This year, Miami Swim Week is striving to emphasize sustainability, up-cycling, and slow fashion to try to reduce the industry's impact on the air and oceans. Some standout events include the Segunda Mano Fashion Show and the Paraiso Upcycle Challenge. There will also be many eco-friendly brands in attendance. The following brands all prioritize sustainable practices and values and are making waves in the swim industry. Read about them here and look out for their shows at Miami Swim Week 2022!
Siren Swim Co.
Siren's mission is to make comfortable, cute, and long-lasting swimwear that is environmentally conscious. Their practices are setting the standard of eco-friendly production in the industry. They use completely recycled fabrics as well as eco-ink. ECONYL, their main fabric, is made from plastic waste found in the oceans and has all the properties of nylon without any of the harm. Additionally, a portion of their profits go to New Standard and Healthy Seas, two groups fighting to introduce impactful legislation.
This brand practices slow fashion, a relatively new concept designed to reduce waste in the production industry. Each of their designs is made-to-order so as to reduce overstock waste. They encourage shoppers to move away from next-day shipping culture and embrace high-quality garments made in a healthy and sustainable, albeit slightly slower, way. The company also donates a portion of profits to tree-planting initiatives.
Tiare aims to reduce their carbon footprint by simplifying the process. Their products are all handmade using traditional dying techniques in Bali. Additionally, they have recently introduced a collection using entirely plant-based and biodegradable fabrics. These fabrics are made from fibers in pineapple leaf, mulberry bark, banana, eucalyptus, and more. The company also uses entirely biodegradable packaging.
This brand's products have an infinite lifetime. Their products use a nylon created from recycled plastic bottles and other ocean plastics. When a customer is done with their suit they can simply send it back and the recycled nylon will be used again. This circular process reduces excess waste and production-related carbon emissions. Additionally, the company has released a line using other plant-based fabrics such as TENCEL. Their packaging comes entirely from recycled materials and is compostable.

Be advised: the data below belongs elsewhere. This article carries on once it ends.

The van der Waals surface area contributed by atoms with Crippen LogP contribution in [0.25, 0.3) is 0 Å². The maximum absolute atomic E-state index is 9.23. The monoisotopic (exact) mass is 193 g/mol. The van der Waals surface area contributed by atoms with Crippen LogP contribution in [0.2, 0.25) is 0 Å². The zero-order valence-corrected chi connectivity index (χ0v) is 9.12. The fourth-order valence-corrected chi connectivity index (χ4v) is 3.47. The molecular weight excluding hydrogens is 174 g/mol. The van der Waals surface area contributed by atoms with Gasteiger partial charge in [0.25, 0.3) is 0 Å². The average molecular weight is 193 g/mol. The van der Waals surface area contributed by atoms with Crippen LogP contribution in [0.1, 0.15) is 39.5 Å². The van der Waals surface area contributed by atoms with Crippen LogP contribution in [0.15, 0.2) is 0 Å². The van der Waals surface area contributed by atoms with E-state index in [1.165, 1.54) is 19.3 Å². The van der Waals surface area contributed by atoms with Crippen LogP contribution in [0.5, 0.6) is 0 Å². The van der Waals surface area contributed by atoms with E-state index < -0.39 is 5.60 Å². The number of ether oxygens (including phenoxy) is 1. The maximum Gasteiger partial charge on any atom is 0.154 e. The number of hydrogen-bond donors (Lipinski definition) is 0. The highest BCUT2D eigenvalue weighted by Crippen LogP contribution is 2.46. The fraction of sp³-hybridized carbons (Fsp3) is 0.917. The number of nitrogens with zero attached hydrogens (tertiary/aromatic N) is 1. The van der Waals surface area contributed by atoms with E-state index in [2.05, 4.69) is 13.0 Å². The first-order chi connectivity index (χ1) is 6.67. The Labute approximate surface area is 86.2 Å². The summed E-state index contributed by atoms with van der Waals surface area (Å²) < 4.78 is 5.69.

VDM the Label
This brand is entirely plastic free, except for the recycled ocean plastic used to create their fabrics. They use any excess fabric not used in production to test their future designs. Their main fabric, REPREVE, takes 45% less energy to make compared to standard textiles in the industry. They also use eco-rayon, a wood-based textile, and ECONYL, a fabric made from ocean plastics.
This brand works to emphasize up-cycling in their production process. They use fabric scraps that would normally go in a landfill for their swimsuits' inner linings, and many of their collections use completely recycled fabrics. They have also designed a forward-thinking swimsuit that can be reversed for two different patters and tied in two different ways, meaning that one swimsuit counts for four. This way, customers don't have to buy as many different styles, reducing production volume altogether and therefore reducing the company's carbon footprint.
Call to Action Swimwear
Armed with six up-to-date certifications on their website, this company is setting an example for reliability in the sustainable fashion world. They are careful to only work with suppliers and manufacturers who share their values, and they are willing to spend a little bit more time and money to get the most eco-friendly product possible. Their goal is to create long-lasting and fashionable swimwear that their customers are willing and able to use for a long time.
Our company, Dhakai, helps small businesses get up and running while implementing the sustainable practices and eco-friendly fabrics mentioned in this article. Our team will be in Miami for Swim Week and we would love to connect with you! Reach out to us at email@example.com or visit our website to learn more. If you are ready to take the leap towards recycled fabrics and carbon neutral practices, sign up for a free one-on-one consultation here.